Lobstick Whooper Remains A Mystery

Editor’s Note: During April 2012 a whooping crane was murdered in the vicinity of Miller, South Dakota. At the time there was speculation that the dead crane was one of the famous Lobstick pair. The speculation continues. Captain Tommy Moore operates a tour boat in the vicinity of Aransas National Wildlife Refuge and believes he knows the Lobstick pair is alive. I contacted Tom Stehn retired Whooping Crane Coordinator to inquire. Luckily, Tom was going out the next day on Captain Moore’s boat and wrote me the following report. Chester McConnell, Whooping Crane Conservation Association, Web Administrator.

by Tom Stehn, Retired Whooping Crane Coordinator                                                               

Tom Stehn photo by Matt Rainwaters

On December 19th, I rode the whooping crane tour boat named the Black Skimmer to help with the Aransas National Wildlife Refuge’s Audubon Christmas Bird Count. Our group counted over 9,300 birds of 77 different species, but I didn’t see the bird I wanted to see most. The Lobstick whooping crane pair was not on its territory! We did spot 35 other whooping cranes, but I missed seeing what might be the oldest known aged whooping crane in the flock.

The Lobstick male was banded in 1978 as a 3-month-old chick in Canada’s Wood Buffalo National Park. After pairing up and successfully raising a chick in 1982, the Lobsticks continued their prolific breeding to become one of the most productive pairs in the flock. They have brought 17 chicks to Aransas in 31 years of nesting, and twice pulled off raising two chicks. Unfortunately, they have not made it to Aransas with a chick for the last three winters. The Lobstick male would now be 34, assuming he is still alive. His bands have fallen off, but voice printing multiple years ago of the male’s unison call had shown the same bird was present.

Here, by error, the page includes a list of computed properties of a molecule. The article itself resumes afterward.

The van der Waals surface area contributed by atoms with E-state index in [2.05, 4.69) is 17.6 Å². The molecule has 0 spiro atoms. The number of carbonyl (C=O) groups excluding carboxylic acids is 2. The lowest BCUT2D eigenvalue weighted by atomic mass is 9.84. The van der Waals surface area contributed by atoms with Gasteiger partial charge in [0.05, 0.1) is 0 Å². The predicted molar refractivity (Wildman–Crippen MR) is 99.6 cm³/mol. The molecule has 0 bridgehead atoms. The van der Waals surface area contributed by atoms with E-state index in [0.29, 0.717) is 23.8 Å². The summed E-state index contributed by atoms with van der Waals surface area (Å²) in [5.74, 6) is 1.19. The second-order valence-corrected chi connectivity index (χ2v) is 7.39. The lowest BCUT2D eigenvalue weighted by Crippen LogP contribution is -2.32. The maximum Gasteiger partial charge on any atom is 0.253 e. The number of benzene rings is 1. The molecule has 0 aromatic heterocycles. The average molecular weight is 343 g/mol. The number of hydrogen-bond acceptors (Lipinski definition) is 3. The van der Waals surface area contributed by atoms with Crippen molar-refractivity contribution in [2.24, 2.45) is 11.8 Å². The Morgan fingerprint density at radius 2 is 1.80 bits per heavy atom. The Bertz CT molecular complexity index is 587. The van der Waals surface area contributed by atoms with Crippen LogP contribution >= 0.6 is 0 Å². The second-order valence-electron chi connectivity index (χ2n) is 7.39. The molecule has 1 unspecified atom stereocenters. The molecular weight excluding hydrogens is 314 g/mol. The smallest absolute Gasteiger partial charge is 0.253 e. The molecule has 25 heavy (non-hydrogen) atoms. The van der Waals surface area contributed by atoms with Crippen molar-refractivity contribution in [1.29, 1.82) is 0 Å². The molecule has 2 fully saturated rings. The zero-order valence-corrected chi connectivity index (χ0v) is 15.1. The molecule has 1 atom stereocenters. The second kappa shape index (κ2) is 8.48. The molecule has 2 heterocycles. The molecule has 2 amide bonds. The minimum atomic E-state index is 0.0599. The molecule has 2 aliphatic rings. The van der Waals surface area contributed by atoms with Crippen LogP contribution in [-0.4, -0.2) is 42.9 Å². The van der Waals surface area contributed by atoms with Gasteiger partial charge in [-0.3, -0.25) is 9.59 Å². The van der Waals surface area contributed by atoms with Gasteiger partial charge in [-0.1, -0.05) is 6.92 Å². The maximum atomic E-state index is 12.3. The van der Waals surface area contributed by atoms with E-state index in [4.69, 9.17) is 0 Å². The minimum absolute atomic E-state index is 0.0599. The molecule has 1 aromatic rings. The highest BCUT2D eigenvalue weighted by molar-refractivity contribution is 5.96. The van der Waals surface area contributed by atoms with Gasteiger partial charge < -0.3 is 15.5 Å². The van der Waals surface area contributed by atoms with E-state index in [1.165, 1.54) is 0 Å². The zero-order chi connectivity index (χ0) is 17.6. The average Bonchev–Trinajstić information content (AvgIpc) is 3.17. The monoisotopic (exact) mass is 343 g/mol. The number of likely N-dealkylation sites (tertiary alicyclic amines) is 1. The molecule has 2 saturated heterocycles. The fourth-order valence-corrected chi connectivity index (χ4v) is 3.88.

Who is this – could it be? (digimarcopyright)

The pair continues to nest on Lobstick Creek just outside of Wood Buffalo National Park and defend the same territory on Aransas. They are often the first pair the whooping crane tour boats see. In the 2008-09 winter, the Lobstick male had difficulty flying for a spell, and the following winter we weren’t sure if he was present as the pair roamed more and was seemingly absent on several flights and boat trips. However, Captain Tommy Moore to this day continues to sight a crane pair on the Lobstick territory with a very large male that sometimes approaches the tour boat that could be Lobstick. Tommy thinks Lobstick is still alive. I don’t know for sure, but I’d like to think that 34-year-old old codger is still patrolling its Aransas territory as it keeps a glaring eye out for blue crabs and other cranes foolish enough to intrude on his territory. I didn’t see him the other day, but the refuge had recently done a prescribed burn, and I bet Lobstick had been on that upland area looking for roasted acorns. Other species of cranes have been known to live in captivity for over 80 years, so don’t count old Lobstick out.